A former regional director for the Massachusetts Office of Business Development, Tokarczyk currently navigates a maze of state agencies to locate financing and tax incentives for her clients, who are frequently courted by other regions, she said.

"Companies need a lot of hand holding. Many companies aren't even aware of the programs that exist," she said. "They need assistance, someone to provide coaching.

"Other states are realizing these programs are competitive tools. They realize companies are trying to lower their cost of doing business to stay competitive in a global economy."

To keep that competitive edge, Massachusetts has launched its own multimillion-dollar marketing campaign to attract and retain jobs and businesses. Called Mass Means Business and carrying the slogan "Massachusetts. It's All Here," the program is part of Gov. Mitt Romney's "Jobs First" initiative to strengthen the state's economy and quality of life.

A Romney spokeswoman said the governor's Jobs Bill, submitted recently to the Legislature, also addresses quality of life issues that are important to companies. The bill is centered around affordable housing proposals, the spokeswoman said.

Those kinds of incentives can make a difference, says Ross Gibson, a vice president and chief administrative officer at American Superconductor Corp.

Just three years ago, the Westborough-based company announced that it was looking for a 300,000- to 500,000-square-foot facility to manufacture its high-tech electrical wires. Within weeks, bids streamed in from New Hampshire, Mississippi, Pennsylvania and South Carolina, which offered to train local residents to work in the new plant.

Gibson said South Carolina officials even promised to pay for the training without obligating American Superconductor, once relocated, to hire the local workers.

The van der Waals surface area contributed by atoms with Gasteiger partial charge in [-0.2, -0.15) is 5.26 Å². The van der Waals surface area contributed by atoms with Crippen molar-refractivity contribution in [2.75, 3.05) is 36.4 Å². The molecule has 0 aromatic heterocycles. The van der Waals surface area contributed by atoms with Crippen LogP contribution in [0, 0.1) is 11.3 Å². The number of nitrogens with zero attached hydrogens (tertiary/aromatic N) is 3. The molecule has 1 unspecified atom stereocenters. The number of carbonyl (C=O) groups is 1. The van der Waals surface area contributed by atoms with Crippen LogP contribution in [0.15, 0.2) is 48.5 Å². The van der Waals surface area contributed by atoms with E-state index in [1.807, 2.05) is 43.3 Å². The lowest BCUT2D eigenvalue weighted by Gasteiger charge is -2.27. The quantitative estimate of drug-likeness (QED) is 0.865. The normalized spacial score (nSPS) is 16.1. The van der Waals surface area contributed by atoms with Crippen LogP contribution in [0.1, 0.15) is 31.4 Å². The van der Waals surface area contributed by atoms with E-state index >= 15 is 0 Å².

"You have to keep in mind that these states need to attract manufacturing companies to support their constituencies," he said. "It's very, very important for them, and these offers were taken very seriously by American Superconductor."

Ultimately, though, it was the long-term stability and assistance offered by a variety of Massachusetts agencies that prompted American Superconductor to eventually build the facility in Devens. And contrary to public opinion, the state's resources and flexibility proved second to none, Gibson said.

"Quite honestly, the old knock on Massachusetts, that it's really 'Taxachusetts,' and that you can't do this kind of business here -- in reality you can," he said.

According to Mike Hogan, president of MassDevelopment, the state's public-private office for business development, the benefits of staying in Massachusetts can also translate into millions of dollars down the road.

As an example, he said a local biotechnology company with a corporate tax burden of $12 million over 20 years would pay seven times that amount -- nearly $80 million -- if they were to relocate to North Carolina.

"If a company's desperate for cash at the front end, these states can offer big incentives," said Hogan, the one-time mayor of Marlborough. "But over the long haul, you burn through that pretty quickly. When you load it all together, we come out ahead of the states we compete against."

Hogan will be teaming with Romney to create a database of pre-permitted properties that are ready for companies to set up shop. The move will shore up the state's main weakness, that being its somewhat disorganized licensing and permitting process, he said.

Hogan added that the recent competition has only strengthened the state's outreach and financing programs to retain and attract companies.

© 2003 MetroWest Daily News